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XML input, output, and data exchange capabilities offer a very effective way to integrate existing relational databases with the emerging world of XML. With these approaches, XML is used in the external world to represent structured data, but the data within the database itself retains its row/column, tabular, binary structure. As XML documents proliferate, a natural next step is to consider storing XML documents themselves within a database.
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Any SQL-based DBMS that supports large objects automatically contains basic support for XML document storage and retrieval. The section on large object support in 24 describes how several commercial databases store and retrieve large text documents through character large object (CLOB) data types. Many commercial products support documents of up to 4 gigabytes for CLOB data, which is adequate for the vast majority of XML documents. As already mentioned, Oracle, DB2 UDB, and SQL Server all support an XML type in proprietary implementations as an alternative to using CLOBS to store XML data. To store XML documents using CLOBs, you would typically define a table that contains one CLOB column to contain the document text, and some auxiliary columns (using standard data types) that contain attributes that identify the document. For example, if a table is to store purchase order documents, you might define auxiliary columns to hold the customer
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number, order date, and purchase order number using INTEGER, VARCHAR, or DATE data types, in addition to the CLOB column for the XML document. You can search the table of purchase orders based on customer numbers, order dates, or PO numbers, and use the CLOB processing techniques described in 24 to retrieve or store the XML document. An advantage of this approach is that it is relatively simple to implement. It also maintains a clean separation between the SQL operations (such as query processing) and the XML operations. A disadvantage is that the level of XML/DBMS integration is fairly weak. In the simplest implementations, a stored XML document is completely opaque to the DBMS; the DBMS knows nothing about its contents. You cannot efficiently search for a document based on one of its attributes or its element values, unless that particular attribute or element has been extracted from the XML document and is also represented as a separate column in the table. If you can anticipate in advance which types of searches are likely, this is not a large restriction. Some object-relational databases provide a more advanced search capability for CLOBs by extending the SQL WHERE clause with full-text search capability. These products allow you to search CLOB columns as text, using the type of text search capabilities typically found in word processors. This provides an expanded, but typically still limited, capability for searching XML documents stored as CLOB columns. Using full-text search, you could, for example, locate every purchase order where the phrase Type 4 Widgets occurred. However, it will be difficult or impossible to search for only those XML documents where Type 4 Widgets applies in an order item description element. Because the search software doesn t explicitly know about the structure of XML documents, it will probably also return rows where Type 4 Widgets occurs in a comments element or some other element.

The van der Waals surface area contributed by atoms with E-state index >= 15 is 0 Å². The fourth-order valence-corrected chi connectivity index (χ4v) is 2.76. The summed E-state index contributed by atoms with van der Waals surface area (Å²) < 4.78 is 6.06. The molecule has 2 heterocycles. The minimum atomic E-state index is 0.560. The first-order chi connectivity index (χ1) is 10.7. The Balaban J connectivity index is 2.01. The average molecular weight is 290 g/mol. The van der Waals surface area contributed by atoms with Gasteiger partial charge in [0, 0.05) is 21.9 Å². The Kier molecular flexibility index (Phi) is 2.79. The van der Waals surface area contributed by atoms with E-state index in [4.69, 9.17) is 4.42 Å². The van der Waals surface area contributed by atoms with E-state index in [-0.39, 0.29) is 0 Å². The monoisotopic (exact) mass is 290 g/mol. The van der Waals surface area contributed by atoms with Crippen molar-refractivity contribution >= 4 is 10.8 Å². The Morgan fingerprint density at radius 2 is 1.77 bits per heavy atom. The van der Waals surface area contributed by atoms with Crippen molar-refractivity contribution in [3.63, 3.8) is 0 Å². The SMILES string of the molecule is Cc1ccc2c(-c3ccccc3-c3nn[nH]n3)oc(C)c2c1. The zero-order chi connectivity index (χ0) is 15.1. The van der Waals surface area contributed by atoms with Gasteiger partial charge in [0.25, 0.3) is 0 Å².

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When exchanged between applications or stored in a file or in a DBMS CLOB column, XML documents are always in text form. This makes the contents very portable, but unwieldy for computer programs to handle. An XML parser is a piece of computer software that translates XML documents from their text form to a more program-friendly, internal representation. Any SQL-based DBMS that supports XML will have an XML parser as part of its software, for its own use in processing XML. If the DBMS brand supports CLOBs, it can provide further integration with XML by allowing an XML parser to operate directly on the CLOB column contents. There are two popular types of XML parsers, which support two styles of XML processing: Document Object Model (DOM) DOM parsers transform an XML document into a hierarchical tree structure within a computer s main memory. A program can then make calls to the DOM API to navigate through the tree, moving up and down or sequentially through the element hierarchy. The DOM API makes the element structure of an XML document easily accessible to programmers and simplifies random access to portions of the document. Simple API for XML (SAX) SAX parsers transform an XML document into a series of callbacks to a program, which inform the program of each part of the XML document as it is encountered. A program can be structured to take certain actions when the beginning of a document section is encountered, or when a particular attribute is encountered. The SAX API imposes a more sequential style of processing on a program using it. The API s callback style matches well with an event-driven program structure.
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